CLEMMONS: And he invited me to come over and to rest my feet in the water with him.

(SOUNDBITE OF TV SHOW, "MR. ROGERS' NEIGHBORHOOD")

ROGERS: (As Mr. Rogers) Would you like to join me?

CLEMMONS: (As Officer Clemmons) OK, sure.

The icon Fred Rogers not only was showing my brown skin in the tub with his white skin as two friends, but as I was getting out of that tub he was helping me dry my feet.

(SOUNDBITE OF TV SHOW, "MR. ROGERS' NEIGHBORHOOD")

ROGERS: (As Mr. Rogers) There, that one's dry.

CLEMMONS: (As Officer Clemmons) Thank you.

And so that scene touched me in a way that I was not prepared.

(SOUNDBITE OF TV SHOW, "MR. ROGERS' NEIGHBORHOOD")

ROGERS: (As Mr. Rogers) Sometimes just a minute like this will really make a difference.

CLEMMONS: I think he was making a very strong statement. That was his way. I still was not convinced that Officer Clemmons could have a positive influence in the neighborhood and in the real-world neighborhood. But I think I was proven wrong.

KARL LINDHOLM: You were on "Mr. Rogers' Neighborhood" for a long time.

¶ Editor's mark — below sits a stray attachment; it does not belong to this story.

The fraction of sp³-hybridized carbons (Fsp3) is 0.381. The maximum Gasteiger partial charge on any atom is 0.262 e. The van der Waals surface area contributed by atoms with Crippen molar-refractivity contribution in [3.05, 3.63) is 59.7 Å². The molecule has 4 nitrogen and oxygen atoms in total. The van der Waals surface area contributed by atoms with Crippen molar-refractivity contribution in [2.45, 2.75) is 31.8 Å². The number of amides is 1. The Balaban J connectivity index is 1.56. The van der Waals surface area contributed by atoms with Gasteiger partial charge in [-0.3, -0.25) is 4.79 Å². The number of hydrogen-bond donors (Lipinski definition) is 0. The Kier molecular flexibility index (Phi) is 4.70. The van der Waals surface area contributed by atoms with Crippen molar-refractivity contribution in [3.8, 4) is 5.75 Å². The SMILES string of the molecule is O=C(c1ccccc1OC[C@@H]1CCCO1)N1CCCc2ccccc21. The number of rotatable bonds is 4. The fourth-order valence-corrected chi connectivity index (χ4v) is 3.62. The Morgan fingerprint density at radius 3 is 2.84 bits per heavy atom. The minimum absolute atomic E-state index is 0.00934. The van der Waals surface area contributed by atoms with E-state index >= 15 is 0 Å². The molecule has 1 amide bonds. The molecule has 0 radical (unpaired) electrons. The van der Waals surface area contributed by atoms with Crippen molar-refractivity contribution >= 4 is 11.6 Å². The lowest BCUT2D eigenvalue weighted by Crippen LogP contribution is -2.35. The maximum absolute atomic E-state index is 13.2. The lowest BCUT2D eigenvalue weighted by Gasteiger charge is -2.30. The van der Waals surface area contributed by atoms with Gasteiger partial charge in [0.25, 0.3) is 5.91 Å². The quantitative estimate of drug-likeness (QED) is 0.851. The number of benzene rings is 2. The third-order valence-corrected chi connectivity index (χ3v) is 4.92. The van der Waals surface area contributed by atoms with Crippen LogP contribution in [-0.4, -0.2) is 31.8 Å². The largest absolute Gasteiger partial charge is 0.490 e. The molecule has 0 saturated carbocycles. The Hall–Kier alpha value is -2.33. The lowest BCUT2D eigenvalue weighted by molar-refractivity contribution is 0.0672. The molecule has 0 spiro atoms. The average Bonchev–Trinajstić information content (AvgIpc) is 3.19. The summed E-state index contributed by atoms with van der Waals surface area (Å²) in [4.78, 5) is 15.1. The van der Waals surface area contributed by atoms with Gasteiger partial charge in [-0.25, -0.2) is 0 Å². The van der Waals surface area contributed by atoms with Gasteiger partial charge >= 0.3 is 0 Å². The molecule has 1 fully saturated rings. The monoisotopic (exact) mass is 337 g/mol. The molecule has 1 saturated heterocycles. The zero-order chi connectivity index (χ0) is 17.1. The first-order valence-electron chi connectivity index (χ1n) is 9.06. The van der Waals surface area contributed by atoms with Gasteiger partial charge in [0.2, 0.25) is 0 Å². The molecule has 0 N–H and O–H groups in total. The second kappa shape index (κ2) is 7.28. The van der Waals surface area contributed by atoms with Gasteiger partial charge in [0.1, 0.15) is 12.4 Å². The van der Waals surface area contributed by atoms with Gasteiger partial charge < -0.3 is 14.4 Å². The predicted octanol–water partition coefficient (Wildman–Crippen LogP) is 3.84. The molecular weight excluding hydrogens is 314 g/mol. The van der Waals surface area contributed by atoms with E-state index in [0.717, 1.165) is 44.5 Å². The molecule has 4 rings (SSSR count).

CLEMMONS: Yeah, I discovered a friend for life. I'll never forget, one day I was watching him film a session. And you know how at the end of the program he takes his sneakers off, he hangs up his sweater and he says you make every day a special day just by being you, and I like you just the way you are. I was looking at him when he was saying that. And he walks over to where I was standing and I said, Fred, were you talking to me? And he said, yes, I have been talking to you for years, but you heard me today. It was like telling me I'm OK as a human being. That was one of the most meaningful experiences I'd ever had.

(SOUNDBITE OF TV SHOW, "MR. ROGERS' NEIGHBORHOOD")

ROGERS: (As Mr. Rogers) I'm so proud of you, Francois.

CLEMMONS: (As Officer Clemmons) Oh, thank you, Fred.

ROGERS: (As Mr. Rogers) Do you have time to give a song to my friend and me?

CLEMMONS: (As Officer Clemmons) I sure do. (Singing) There are many ways to say I love you.

GREENE: Francois Clemmons - you might know him as Officer Clemmons from "Mr. Rogers' Neighborhood." He spoke with Karl Lindholm in Middlebury, Vt., and the interview is archived at the Library of Congress. The podcast is on iTunes and also at npr.org. Transcript provided by NPR, Copyright NPR.